The question: What’s the difference between shelf-stable and refrigerated probiotics?
STORE: Independent natural products store in Chicago
Store employee: When you get them on the shelf compared with refrigerated, you have no idea how long they’ve been there or when they were made. The potency goes down over time. Both are still in live form, but some have more enzymes then actual probiotics. When they are in the fridge, it ensures the potency’s OK.
NFM: So the refrigerated version is better?
Store: Always get refrigerated probiotics. Those on the shelf are just not as strong.
NFM: Why do they even make shelf versions, then?
Store: It’s just a convenience thing, and also some of them are like pearls and you can’t stick them in the fridge because they may bind together.
Comment: Amy Fitzpatrick, RD, dietitian and consultant to the dietary supplements industry.
While it would seem that refrigerated products are more likely to retain their potency, some nonrefrigerated probiotic pills, particularly those with specific technology to protect the bacteria from heat, light and oxygen, can also remain viable for an extended period of time.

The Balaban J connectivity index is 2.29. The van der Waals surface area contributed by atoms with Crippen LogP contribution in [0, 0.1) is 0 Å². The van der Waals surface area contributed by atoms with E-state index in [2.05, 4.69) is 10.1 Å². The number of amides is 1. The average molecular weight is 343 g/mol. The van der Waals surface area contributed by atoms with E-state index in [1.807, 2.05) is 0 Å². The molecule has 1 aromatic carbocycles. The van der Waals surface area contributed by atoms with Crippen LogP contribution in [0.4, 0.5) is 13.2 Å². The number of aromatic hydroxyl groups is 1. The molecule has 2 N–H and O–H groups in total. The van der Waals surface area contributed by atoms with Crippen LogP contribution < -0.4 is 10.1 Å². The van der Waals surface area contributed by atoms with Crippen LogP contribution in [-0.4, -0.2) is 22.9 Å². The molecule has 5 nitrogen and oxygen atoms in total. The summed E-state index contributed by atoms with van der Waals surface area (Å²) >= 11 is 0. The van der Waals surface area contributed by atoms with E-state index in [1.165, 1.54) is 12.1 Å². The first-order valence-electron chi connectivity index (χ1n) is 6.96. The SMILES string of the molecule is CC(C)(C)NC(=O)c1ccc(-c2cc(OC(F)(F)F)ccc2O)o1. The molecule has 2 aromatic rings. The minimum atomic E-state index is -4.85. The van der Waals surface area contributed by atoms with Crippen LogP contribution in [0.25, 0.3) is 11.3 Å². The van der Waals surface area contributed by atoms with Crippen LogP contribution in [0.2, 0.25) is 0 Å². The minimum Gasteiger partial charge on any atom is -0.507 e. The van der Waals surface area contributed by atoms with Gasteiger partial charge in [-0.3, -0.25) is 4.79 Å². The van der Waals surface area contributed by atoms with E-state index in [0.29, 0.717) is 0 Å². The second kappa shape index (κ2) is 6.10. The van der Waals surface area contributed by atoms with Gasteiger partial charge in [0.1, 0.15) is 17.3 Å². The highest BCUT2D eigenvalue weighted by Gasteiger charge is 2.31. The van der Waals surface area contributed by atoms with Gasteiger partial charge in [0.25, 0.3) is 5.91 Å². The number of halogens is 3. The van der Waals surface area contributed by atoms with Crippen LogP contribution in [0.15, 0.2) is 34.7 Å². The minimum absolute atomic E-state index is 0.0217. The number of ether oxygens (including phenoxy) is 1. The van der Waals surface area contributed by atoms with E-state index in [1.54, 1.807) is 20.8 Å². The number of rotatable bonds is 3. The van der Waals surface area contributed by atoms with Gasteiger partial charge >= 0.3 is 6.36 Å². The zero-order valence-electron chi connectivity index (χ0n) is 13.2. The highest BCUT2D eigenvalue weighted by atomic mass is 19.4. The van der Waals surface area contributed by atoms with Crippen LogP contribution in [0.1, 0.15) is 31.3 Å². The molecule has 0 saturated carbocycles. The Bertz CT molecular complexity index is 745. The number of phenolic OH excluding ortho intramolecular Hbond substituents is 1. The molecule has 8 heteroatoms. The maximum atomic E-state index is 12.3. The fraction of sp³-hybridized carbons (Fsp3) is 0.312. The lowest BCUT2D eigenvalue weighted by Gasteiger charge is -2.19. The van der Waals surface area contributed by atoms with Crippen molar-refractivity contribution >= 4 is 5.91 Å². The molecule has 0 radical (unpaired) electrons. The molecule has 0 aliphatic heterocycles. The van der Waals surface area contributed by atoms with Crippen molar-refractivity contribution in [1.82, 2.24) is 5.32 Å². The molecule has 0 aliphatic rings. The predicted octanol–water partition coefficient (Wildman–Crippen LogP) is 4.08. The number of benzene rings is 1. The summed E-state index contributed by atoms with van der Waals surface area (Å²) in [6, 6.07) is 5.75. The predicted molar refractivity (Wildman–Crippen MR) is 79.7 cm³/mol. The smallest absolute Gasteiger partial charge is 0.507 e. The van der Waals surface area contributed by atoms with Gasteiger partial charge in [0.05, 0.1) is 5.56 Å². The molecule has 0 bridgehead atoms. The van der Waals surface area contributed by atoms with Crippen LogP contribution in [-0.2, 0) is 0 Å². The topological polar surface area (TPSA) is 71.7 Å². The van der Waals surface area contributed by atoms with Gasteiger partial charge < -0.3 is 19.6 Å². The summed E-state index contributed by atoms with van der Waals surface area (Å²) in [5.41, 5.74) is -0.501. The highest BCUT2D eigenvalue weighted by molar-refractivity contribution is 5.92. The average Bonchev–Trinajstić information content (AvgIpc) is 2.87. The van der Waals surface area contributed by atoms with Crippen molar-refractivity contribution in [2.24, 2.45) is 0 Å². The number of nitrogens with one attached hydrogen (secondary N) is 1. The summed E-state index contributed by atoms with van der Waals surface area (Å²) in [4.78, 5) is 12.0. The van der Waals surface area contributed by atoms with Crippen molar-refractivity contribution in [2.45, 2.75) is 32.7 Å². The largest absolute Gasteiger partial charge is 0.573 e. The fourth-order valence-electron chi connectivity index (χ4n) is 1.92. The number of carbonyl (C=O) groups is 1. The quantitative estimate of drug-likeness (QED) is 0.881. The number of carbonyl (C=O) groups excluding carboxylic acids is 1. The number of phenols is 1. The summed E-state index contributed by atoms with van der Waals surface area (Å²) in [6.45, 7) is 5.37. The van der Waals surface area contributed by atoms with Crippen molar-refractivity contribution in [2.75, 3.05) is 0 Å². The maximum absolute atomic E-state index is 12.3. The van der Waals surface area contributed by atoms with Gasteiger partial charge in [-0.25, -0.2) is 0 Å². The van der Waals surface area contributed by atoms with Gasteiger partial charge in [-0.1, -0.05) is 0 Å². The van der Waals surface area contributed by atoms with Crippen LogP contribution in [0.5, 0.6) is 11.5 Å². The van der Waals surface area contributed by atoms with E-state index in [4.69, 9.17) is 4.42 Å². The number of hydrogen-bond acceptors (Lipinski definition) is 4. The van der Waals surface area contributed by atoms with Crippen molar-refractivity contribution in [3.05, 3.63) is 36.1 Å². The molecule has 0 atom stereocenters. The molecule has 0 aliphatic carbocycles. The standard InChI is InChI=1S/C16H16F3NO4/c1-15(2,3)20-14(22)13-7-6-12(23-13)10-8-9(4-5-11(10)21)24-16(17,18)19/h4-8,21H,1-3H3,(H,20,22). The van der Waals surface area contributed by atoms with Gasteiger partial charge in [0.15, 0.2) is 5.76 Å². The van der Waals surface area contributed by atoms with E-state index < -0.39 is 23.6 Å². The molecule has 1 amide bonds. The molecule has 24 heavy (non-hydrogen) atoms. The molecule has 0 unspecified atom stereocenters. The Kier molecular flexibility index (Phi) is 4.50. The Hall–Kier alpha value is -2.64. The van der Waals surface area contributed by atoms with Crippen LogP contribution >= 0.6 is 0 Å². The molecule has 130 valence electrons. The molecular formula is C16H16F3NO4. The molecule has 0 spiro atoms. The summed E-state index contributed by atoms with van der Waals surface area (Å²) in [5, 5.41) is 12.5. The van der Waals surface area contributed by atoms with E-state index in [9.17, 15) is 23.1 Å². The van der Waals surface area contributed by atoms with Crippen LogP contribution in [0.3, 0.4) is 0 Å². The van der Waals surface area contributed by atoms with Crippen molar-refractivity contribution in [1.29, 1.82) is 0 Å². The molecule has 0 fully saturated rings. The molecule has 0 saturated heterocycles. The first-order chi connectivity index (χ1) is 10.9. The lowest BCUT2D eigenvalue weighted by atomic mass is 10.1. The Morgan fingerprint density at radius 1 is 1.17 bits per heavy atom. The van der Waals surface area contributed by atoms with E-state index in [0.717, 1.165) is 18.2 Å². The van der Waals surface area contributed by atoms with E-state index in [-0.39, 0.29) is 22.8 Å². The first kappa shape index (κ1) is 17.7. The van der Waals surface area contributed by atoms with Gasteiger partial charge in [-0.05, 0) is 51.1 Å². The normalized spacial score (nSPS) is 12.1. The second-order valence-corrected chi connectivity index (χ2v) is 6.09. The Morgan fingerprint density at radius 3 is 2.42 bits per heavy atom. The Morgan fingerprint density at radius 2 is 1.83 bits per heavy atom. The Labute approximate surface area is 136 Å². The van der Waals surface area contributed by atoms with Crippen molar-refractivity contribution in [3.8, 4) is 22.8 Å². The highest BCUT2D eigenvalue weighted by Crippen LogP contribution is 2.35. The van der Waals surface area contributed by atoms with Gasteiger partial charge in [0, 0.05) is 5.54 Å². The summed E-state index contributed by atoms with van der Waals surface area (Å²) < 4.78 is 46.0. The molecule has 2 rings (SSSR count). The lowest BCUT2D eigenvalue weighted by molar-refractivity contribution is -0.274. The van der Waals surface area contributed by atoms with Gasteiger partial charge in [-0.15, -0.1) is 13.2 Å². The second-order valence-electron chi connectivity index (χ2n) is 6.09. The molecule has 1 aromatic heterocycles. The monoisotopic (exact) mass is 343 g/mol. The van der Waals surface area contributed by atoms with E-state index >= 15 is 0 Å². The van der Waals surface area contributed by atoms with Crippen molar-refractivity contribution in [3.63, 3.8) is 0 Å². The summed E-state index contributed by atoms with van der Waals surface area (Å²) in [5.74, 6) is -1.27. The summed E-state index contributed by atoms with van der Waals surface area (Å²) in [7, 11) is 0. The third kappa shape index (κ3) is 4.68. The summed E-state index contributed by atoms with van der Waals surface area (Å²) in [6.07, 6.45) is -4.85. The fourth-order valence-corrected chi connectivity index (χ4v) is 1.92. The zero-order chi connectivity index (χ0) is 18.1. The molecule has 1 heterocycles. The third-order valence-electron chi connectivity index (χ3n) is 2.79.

Manufacturers of high-quality, nonrefrigerated probiotic products place a guarantee of probiotic content at the time of manufacture. They should also include an expiration date. Whether selecting a refrigerated or nonrefrigerated product, retailers should steer customers toward a pill with a high dose of probiotics, and preferably one that also contains prebiotics. This helps ensure viable amounts of bacteria remain at the time of purchase. I look for pills that contain a minimum of 1 billion colony-forming units per dose, but I prefer 10 billion CFUs or more.
The reality with probiotics is that the choice is not just between what’s in the fridge and what’s on the shelf.